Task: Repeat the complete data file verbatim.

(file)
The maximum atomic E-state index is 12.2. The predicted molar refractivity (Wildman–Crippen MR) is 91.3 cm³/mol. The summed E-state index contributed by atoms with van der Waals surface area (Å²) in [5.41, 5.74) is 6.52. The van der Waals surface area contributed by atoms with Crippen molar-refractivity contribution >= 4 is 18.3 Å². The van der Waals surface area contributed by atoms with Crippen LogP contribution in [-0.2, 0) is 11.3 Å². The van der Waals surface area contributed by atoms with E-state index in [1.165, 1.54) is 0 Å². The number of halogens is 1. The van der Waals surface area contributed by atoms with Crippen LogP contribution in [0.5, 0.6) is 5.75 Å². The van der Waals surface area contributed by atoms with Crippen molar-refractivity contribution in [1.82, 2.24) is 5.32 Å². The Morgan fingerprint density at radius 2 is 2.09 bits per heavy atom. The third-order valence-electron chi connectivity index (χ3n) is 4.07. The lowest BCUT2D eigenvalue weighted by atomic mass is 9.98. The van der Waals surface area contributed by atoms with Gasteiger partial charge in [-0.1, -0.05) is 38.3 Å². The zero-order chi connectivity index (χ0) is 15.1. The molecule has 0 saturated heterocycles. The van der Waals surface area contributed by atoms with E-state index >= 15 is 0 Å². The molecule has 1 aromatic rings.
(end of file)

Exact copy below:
The maximum atomic E-state index is 12.2. The predicted molar refractivity (Wildman–Crippen MR) is 91.3 cm³/mol. The summed E-state index contributed by atoms with van der Waals surface area (Å²) in [5.41, 5.74) is 6.52. The van der Waals surface area contributed by atoms with Crippen molar-refractivity contribution >= 4 is 18.3 Å². The van der Waals surface area contributed by atoms with Crippen LogP contribution in [-0.2, 0) is 11.3 Å². The van der Waals surface area contributed by atoms with E-state index in [1.165, 1.54) is 0 Å². The number of halogens is 1. The van der Waals surface area contributed by atoms with Crippen LogP contribution in [0.5, 0.6) is 5.75 Å². The van der Waals surface area contributed by atoms with Crippen molar-refractivity contribution in [1.82, 2.24) is 5.32 Å². The Morgan fingerprint density at radius 2 is 2.09 bits per heavy atom. The third-order valence-electron chi connectivity index (χ3n) is 4.07. The lowest BCUT2D eigenvalue weighted by atomic mass is 9.98. The van der Waals surface area contributed by atoms with Gasteiger partial charge in [-0.1, -0.05) is 38.3 Å². The zero-order chi connectivity index (χ0) is 15.1. The molecule has 0 saturated heterocycles. The van der Waals surface area contributed by atoms with E-state index >= 15 is 0 Å². The molecule has 1 aromatic rings.